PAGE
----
Facebook & Twitter Taking Hits From The Media!
Twitter users were finding their follower counts rolled back to zero Monday as the site worked to fix a bug. A Twitter spokesperson said “We’ve identified and resolved a bug that permitted a user to ‘force’ other users to follow them,” on its status blog. “We’re now working to rollback all abuse of the bug that took place. Follower/following numbers are currently at 0; we’re aware and this too should shortly be resolved.”
The glitch, which Twitter said had been addressed by early afternoon Eastern time, was letting people add other users to their list of followers without their consent. The follower counts appeared to have been restored about 2 p.m. ET.
Facebook has also been in the center of the media spotlight. Its new Open Graph system has drawn the ire of critics, and it had to rush to fix an embarrassing software glitch.
After a rough couple of weeks for Facebook that included threats of lawmaker scrutiny, complaints from consumer groups and embarrassing bugs in its software, members of the social networking site may be wondering whether it’s time to bail on Facebook altogether.
Should members stick with the world’s largest social network as it reaches critical mass and rethinks — once again — its position on how to treat users’ data? Or should they withhold that valuable personal information and quit the network until Facebook shows a little more respect for customer privacy?
A flaw that allowed users to see private chat conversations of friends showed up last Wednesday, and some tech media discovered that visiting certain websites while logged onto Facebook resulted in applications showing up in a user’s profile without their knowledge.
Company officials patched the chat bug on the same day it showed up and Facebook spokesperson Barry Schnitt stated publically that the bug depositing apps on user profiles had also been fixed.
“There was a bug that was showing applications on a user’s Applications Settings page that the user hadn’t authorized,” Schnitt said. “No information was shared with those applications, and the applications did not appear to anyone but the user.”
So what does this mean to you? Are you concerned about your private information on these networks? Many privacy advocates are but remember, Facebook can only give away information that you gave it in the first place, and according to a recent Consumer Reports study, we’re revealing far too much on social networks in general, and the consequences could be a lot worse than dealing with advertisements.
Nearly half of all social network users list their full birthdates online – prime information for data thieves, and 7 percent actually give their home address. A fifth don’t give a moment’s thought to the security of third-party Facebook applications, and almost a third of all users post pictures as well as the names of their kids, information child predators just can’t get enough of.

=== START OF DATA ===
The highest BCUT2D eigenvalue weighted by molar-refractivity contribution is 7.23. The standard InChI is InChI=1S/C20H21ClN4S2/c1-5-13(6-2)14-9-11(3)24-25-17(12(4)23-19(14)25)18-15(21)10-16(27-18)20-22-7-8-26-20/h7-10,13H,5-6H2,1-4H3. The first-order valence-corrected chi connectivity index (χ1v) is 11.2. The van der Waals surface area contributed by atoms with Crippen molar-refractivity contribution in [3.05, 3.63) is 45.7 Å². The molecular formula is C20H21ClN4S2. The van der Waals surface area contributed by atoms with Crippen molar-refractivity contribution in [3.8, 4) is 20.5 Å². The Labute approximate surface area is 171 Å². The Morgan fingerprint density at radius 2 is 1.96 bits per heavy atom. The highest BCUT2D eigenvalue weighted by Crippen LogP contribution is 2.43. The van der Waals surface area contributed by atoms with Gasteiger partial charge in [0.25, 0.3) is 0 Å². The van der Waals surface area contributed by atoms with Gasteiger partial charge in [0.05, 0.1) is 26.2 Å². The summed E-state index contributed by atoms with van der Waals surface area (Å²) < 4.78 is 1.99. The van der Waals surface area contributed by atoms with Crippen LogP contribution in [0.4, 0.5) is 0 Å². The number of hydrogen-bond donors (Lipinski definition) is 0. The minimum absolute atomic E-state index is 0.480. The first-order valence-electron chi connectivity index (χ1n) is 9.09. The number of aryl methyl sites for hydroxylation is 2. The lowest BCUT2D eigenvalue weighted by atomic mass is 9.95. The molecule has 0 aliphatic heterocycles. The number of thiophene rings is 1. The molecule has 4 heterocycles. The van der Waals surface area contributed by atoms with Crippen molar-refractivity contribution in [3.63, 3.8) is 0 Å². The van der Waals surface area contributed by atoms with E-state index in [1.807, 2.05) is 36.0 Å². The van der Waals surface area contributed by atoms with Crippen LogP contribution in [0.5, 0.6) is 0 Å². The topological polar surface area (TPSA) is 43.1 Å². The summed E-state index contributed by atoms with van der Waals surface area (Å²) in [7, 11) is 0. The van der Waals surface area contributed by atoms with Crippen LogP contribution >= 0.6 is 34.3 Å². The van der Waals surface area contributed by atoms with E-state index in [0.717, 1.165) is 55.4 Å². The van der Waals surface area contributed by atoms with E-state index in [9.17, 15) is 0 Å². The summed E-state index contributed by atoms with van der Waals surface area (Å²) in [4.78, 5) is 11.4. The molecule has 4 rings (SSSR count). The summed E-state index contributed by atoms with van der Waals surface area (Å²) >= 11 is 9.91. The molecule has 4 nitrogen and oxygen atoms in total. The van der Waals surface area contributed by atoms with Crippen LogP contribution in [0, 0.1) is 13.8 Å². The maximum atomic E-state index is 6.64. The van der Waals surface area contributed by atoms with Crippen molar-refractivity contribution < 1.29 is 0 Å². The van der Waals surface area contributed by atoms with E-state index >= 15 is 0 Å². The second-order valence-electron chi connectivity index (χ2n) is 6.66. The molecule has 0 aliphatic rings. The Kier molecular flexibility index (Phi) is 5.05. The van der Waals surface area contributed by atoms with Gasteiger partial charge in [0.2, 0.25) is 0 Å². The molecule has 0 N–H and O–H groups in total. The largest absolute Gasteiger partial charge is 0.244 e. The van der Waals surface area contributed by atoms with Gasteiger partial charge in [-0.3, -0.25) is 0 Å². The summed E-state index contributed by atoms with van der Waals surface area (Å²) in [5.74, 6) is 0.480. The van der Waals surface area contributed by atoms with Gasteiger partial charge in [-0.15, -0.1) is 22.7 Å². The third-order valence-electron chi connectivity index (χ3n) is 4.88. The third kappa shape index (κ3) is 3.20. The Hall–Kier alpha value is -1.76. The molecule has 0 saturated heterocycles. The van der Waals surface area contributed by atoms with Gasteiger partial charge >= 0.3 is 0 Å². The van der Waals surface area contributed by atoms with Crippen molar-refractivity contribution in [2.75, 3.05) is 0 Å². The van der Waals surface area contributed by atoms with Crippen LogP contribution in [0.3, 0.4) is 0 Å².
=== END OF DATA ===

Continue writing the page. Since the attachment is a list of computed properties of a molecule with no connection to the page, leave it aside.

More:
But what’s wrong with a little ID theft when you get to know every detail about an imaginary farm being run by some kid you knew in middle school, right? By the way – Farmville has over 80 Million users – thankfully Facebook gives us a means to block updates from Farmville users.
Another area concerning Facebook users isn’t what some shady scam artist is doing with their data, but what Facebook itself is doing with it — spreading it around the Web to its advertising and business partners, unless the user digs through an interface to specifically tell it not to.
So what’s a person to do… Some industry observers are suggesting that we all rise up and quit Facebook until they get their act together – others are saying that Facebook is simply experiencing “growing pains” as have many other now successful technology companies.
In any case, it comes down to the fact that YOU have to do something. You can continue using these various Social Networks and turn a blind eye to the obvious privacy issues or better still, be just a little more conservative with the amount of personal data posted online for all-the-world to see. After all, you control the information posted to your account – so just.. control it.
If you Google “Facebook Security Problems” you’ll get 179,000,000 hits. Do the same for “Facebook Security Issues 2010” and there’s 246,000,000 results. Think there might be a couple of problems?
There are many reasons to give Facebook a chance to fix itself and not jump ship as well as an equal number of reasons to tell Facebook you’ve had enough and move on. Here’s a couple of links discussing 2 these topics – Google it.. you’ll find tons more
Top 10 Reasons You Should Quit Facebook
10 Reasons To Not Quit Facebook
I, for one, intend to hang on, control what I post and share, waiting to see where this whole Social Media thing ends up. What are you going to do? Let me know yout thoughts – post a comment.